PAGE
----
“I look out there and see all those redshirt freshman and sophomore guys and I’m starting to wonder if we’re expecting a little too much from those guys,” Spurrier said after Saturday’s loss. “But it is a freshman-laden defense out there and they’re going to take their lumps. We’ve got to get creative.”

The most discouraging thing for the Gamecocks so far has been the lack of forced turnovers. Through two games South Carolina doesn’t have a single takeaway. A year ago they averaged nearly two per game.

“We’ve got to get a turnover before the year’s over somehow,” Spurrier said.

Georgia offered up a blueprint of how teams are going to attack the Gamecocks to try to minimize the power Clowney has to disrupt a game plan. It starts with establishing the run away from Clowney and backing that up with quicker passes or roll outs from the pocket.

“I just can’t do it by myself,” a frustrated Clowney said after the game. “You’ve got to depend on the other guys up front. If they run their way I just say, ‘Step up boys and be a man and take it on.’ ”

Spurrier believes a counter game plan is the answer.

“We need to line up on that other side, and put about five guys over there and anticipate that they are going to run over there,” he said. “That’s what we should do, but we couldn’t get lined up very well the other day. That’s my fault.”

While Vandy doesn’t have running backs the caliber of Georgia and has a new starting quarterback in Austyn Carta-Samuels, it does have a dangerously gifted wide receiver in Jordan Matthews – who Spurrier said reminds him of Rice.

Last season the Gamecocks registered five sacks in eking out a 17-13 victory at Vandy. The year before the Commodores only mustered 77 total offensive yards (including just 4 rushing) at Williams-Brice.

“It’s the same defense, just different names behind the defense,” linebacker Sharrod Golightly said.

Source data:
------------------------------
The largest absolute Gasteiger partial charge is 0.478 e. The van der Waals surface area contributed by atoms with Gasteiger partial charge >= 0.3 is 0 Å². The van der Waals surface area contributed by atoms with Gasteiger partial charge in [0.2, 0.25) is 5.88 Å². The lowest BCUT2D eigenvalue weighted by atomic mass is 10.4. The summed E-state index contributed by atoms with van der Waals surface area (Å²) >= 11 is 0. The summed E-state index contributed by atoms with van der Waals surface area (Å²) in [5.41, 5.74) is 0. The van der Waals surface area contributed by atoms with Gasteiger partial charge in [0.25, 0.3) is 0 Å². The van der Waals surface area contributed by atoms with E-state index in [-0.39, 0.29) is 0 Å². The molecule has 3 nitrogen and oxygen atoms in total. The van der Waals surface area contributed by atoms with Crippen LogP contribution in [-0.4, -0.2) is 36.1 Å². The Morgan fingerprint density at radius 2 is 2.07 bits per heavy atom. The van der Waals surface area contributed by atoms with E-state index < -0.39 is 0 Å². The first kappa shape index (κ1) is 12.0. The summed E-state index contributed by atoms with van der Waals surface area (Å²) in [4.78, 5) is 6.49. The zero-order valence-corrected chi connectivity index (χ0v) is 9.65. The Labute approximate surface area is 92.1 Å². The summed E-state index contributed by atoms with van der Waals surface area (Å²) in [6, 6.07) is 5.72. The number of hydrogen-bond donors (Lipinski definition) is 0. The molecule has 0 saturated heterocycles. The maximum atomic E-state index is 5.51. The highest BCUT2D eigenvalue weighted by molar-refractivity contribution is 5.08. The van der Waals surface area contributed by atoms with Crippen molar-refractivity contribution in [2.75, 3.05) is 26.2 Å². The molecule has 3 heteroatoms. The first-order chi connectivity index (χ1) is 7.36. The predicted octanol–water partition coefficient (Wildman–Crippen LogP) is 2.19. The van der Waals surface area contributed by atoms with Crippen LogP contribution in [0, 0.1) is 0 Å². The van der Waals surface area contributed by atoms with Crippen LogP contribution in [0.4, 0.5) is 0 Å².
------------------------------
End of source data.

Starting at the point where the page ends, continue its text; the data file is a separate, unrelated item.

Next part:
Nobody on offense is pointing fingers at the defense for letting them down. They’ve learned the hard way that beating Georgia doesn’t ensure winning the SEC East, so they’ve got to work things out to flip the division script this year.

“We all know we are in this together,” offensive guard Ronald Patrick said. “If anything, when one side is doing better than the other, we pick each other up on the field. “

South Carolina has a lot to prove and even more to lose Saturday. Getting the players’ attention to regroup for Vandy should not be a problem.

“I think we are all looking at this as a statement game,” said Davis, who has broken 75-yard touchdown runs in each of the first two games. “Everyone’s angry, and we want to take it out on someone else. No one is chill. No one is laid back. No one is laughing about it. Some people even took it as an embarrassment.”

Now that anger needs to translate into results or the coaches will be blowing the whistle on anyone masquerading as a Gamecock defender.

SATURDAY

• Georgia Tech at Duke, 3:30 p.m. (ESPNU)

• Alabama A&M at S.C. State, 6 (No TV)

• Vanderbilt at South Carolina, 7 (ESPN)

• Georgia Southern at Wofford, 7 (No TV)


Loading...